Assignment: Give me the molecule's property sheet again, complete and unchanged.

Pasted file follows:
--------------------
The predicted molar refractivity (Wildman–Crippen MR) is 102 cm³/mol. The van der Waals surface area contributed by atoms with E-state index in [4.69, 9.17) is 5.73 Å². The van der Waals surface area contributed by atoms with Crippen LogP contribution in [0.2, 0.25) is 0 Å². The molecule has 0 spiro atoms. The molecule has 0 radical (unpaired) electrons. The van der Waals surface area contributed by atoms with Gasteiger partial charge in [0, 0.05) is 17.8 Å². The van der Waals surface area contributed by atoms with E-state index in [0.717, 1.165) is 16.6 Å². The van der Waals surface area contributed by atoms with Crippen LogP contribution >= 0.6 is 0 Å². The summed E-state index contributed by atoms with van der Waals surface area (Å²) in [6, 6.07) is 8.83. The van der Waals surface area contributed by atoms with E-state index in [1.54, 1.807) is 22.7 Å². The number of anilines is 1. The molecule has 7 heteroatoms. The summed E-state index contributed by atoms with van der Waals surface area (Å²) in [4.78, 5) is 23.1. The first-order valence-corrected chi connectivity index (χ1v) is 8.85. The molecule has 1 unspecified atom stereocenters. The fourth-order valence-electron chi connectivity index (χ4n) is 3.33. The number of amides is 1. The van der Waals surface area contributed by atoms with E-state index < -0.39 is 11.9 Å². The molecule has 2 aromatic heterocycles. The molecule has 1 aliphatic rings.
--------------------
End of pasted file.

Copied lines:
The predicted molar refractivity (Wildman–Crippen MR) is 102 cm³/mol. The van der Waals surface area contributed by atoms with E-state index in [4.69, 9.17) is 5.73 Å². The van der Waals surface area contributed by atoms with Crippen LogP contribution in [0.2, 0.25) is 0 Å². The molecule has 0 spiro atoms. The molecule has 0 radical (unpaired) electrons. The van der Waals surface area contributed by atoms with Gasteiger partial charge in [0, 0.05) is 17.8 Å². The van der Waals surface area contributed by atoms with E-state index in [0.717, 1.165) is 16.6 Å². The van der Waals surface area contributed by atoms with Crippen LogP contribution >= 0.6 is 0 Å². The summed E-state index contributed by atoms with van der Waals surface area (Å²) in [6, 6.07) is 8.83. The van der Waals surface area contributed by atoms with E-state index in [1.54, 1.807) is 22.7 Å². The number of anilines is 1. The molecule has 7 heteroatoms. The summed E-state index contributed by atoms with van der Waals surface area (Å²) in [4.78, 5) is 23.1. The first-order valence-corrected chi connectivity index (χ1v) is 8.85. The molecule has 1 unspecified atom stereocenters. The fourth-order valence-electron chi connectivity index (χ4n) is 3.33. The number of amides is 1. The van der Waals surface area contributed by atoms with E-state index < -0.39 is 11.9 Å². The molecule has 2 aromatic heterocycles. The molecule has 1 aliphatic rings.